Good News for Colorado Headwaters & Native Trout

Denver Water recently filed its application for an amended license with the Federal Energy Regulatory Commission (FERC) for its Gross Reservoir/Moffat Firming project. The filing included valuable new commitments to benefit native trout in headwater watersheds within the Fraser and WIlliams Fork basins - and that's good news for cutthroats and the anglers who value them. More than two years ago, Denver Water came to an agreement with Grand County and TU that incorporated a variety of river protections and enhancements in conjunction with their Moffat Firming Project - measures that we agreed would result in a healthier Fraser and Upper Colorado River system than without the Moffat project. The agreement was a great model of collaborative conservation to achieve better outcomes than we could achieve alone.

On top of reiterating their past commitments to enhancing the Colorado headwaters, Denver Water's new FERC application includes additional commitments to benefit native trout on pubilc lands in the Williams Fork of the Colorado and the Fraser River watersheds. Specifically:

  • Denver will install fish barriers on Bobtail and Steelman creeks in the Williams Fork headwaters to secure existing populations of native cutthroat trout in approximately 6.3 miles of habitat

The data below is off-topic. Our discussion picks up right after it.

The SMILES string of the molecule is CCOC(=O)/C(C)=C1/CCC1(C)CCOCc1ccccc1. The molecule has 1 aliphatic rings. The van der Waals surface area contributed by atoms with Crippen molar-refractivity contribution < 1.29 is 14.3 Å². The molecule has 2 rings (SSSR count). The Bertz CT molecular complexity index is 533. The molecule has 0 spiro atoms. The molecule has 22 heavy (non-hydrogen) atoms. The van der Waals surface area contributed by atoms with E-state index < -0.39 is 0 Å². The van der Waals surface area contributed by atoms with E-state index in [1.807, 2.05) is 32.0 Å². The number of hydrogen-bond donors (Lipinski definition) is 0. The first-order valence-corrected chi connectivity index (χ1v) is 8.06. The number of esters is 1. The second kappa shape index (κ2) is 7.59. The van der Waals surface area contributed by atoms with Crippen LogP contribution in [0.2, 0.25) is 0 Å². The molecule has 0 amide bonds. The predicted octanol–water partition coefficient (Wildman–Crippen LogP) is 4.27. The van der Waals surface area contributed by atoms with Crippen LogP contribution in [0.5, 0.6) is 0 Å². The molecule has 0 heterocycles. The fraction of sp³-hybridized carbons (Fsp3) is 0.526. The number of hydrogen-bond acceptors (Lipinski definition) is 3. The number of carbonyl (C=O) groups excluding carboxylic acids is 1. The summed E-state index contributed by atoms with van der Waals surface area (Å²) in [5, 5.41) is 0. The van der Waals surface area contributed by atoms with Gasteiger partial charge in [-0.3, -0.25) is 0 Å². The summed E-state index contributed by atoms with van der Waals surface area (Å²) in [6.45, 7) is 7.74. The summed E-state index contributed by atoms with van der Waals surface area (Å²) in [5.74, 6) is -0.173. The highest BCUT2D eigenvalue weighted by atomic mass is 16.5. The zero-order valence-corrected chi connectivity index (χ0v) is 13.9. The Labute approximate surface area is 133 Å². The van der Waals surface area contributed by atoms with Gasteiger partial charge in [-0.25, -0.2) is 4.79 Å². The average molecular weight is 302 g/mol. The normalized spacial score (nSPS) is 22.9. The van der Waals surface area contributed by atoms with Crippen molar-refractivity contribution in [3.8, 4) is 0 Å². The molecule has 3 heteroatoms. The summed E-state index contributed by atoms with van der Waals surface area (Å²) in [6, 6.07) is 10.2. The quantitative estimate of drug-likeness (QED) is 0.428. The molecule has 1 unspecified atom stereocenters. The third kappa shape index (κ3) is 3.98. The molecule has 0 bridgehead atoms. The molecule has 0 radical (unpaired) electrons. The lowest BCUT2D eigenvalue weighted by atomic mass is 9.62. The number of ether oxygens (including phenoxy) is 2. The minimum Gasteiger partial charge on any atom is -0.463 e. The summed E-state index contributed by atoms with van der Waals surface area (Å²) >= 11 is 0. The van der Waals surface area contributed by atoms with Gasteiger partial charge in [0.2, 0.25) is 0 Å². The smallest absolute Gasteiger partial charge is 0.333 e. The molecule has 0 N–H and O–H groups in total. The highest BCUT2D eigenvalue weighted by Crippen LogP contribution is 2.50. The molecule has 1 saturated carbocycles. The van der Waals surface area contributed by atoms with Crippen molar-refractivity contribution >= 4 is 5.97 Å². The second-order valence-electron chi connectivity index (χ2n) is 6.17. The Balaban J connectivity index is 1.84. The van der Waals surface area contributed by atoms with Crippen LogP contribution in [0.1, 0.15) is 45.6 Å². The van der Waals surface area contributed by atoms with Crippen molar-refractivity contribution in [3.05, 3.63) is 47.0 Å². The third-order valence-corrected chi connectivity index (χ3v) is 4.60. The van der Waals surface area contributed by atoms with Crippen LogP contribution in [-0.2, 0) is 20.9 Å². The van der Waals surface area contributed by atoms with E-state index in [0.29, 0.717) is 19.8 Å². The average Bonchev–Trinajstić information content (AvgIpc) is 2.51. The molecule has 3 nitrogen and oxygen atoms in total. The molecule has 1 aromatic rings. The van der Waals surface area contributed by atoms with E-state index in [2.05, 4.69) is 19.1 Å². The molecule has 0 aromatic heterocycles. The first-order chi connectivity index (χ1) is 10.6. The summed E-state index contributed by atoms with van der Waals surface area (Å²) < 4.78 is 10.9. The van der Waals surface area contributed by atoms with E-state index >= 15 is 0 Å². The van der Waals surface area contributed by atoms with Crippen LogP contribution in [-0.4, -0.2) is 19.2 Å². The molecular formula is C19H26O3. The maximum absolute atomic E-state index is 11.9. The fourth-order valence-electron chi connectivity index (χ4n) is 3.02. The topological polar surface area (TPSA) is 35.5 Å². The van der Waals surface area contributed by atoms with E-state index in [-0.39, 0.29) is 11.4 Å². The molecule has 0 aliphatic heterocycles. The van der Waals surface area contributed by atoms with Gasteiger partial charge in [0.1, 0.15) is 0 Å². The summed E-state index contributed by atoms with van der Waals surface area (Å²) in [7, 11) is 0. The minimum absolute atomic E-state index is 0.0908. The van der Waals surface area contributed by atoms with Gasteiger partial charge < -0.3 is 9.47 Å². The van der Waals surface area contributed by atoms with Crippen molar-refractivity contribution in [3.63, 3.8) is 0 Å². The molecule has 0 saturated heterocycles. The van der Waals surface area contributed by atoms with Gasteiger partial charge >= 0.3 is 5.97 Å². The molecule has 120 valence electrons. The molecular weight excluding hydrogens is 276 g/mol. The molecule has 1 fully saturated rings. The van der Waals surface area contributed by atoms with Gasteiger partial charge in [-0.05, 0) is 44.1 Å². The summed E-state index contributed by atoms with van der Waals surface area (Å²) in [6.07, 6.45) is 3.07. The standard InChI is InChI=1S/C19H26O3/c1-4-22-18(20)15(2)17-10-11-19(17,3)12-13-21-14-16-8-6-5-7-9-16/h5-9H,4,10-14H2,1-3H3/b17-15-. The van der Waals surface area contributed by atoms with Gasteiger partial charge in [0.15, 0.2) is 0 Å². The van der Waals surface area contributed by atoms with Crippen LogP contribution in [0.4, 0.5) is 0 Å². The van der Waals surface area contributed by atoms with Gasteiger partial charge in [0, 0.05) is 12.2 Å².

• Denver will install a fish barrier in nearby McQueary Creek that will secure another 2.6 miles of habitat that can then be restored for native cutthroat trout by the US Forest Service and Colorado Parks and Wildlife
  • Denver will maintain and operate its diversions on Hamilton and Little Vasquez creeks in the Fraser watershed to permanently secure existing native cutthroat trout populations in approximately 10 miles of habitat
  • Denver will help coordinate and participate in a joint interagency restoration project to protect up to 15 miles of new cutthroat trout habitat in St Louis Creek, also in the Fraser watershed

These commitments were incorporated in a settlement agreement between Denver and the US Forest Service for the FERC licensing process, and represent another important step in ensuring that the impacts of Denver Water's Moffat project are mitigated. Denver Water has said that they intend to leave the watersheds impacted by their project in better health than they are today - and these new commitments to native trout restoration in the Williams Fork and Fraser basins are another positive move in converting those words into on-the-ground action.

Kudos to Denver Water and the US Forest Service for launching a strong partnership to benefit native trout!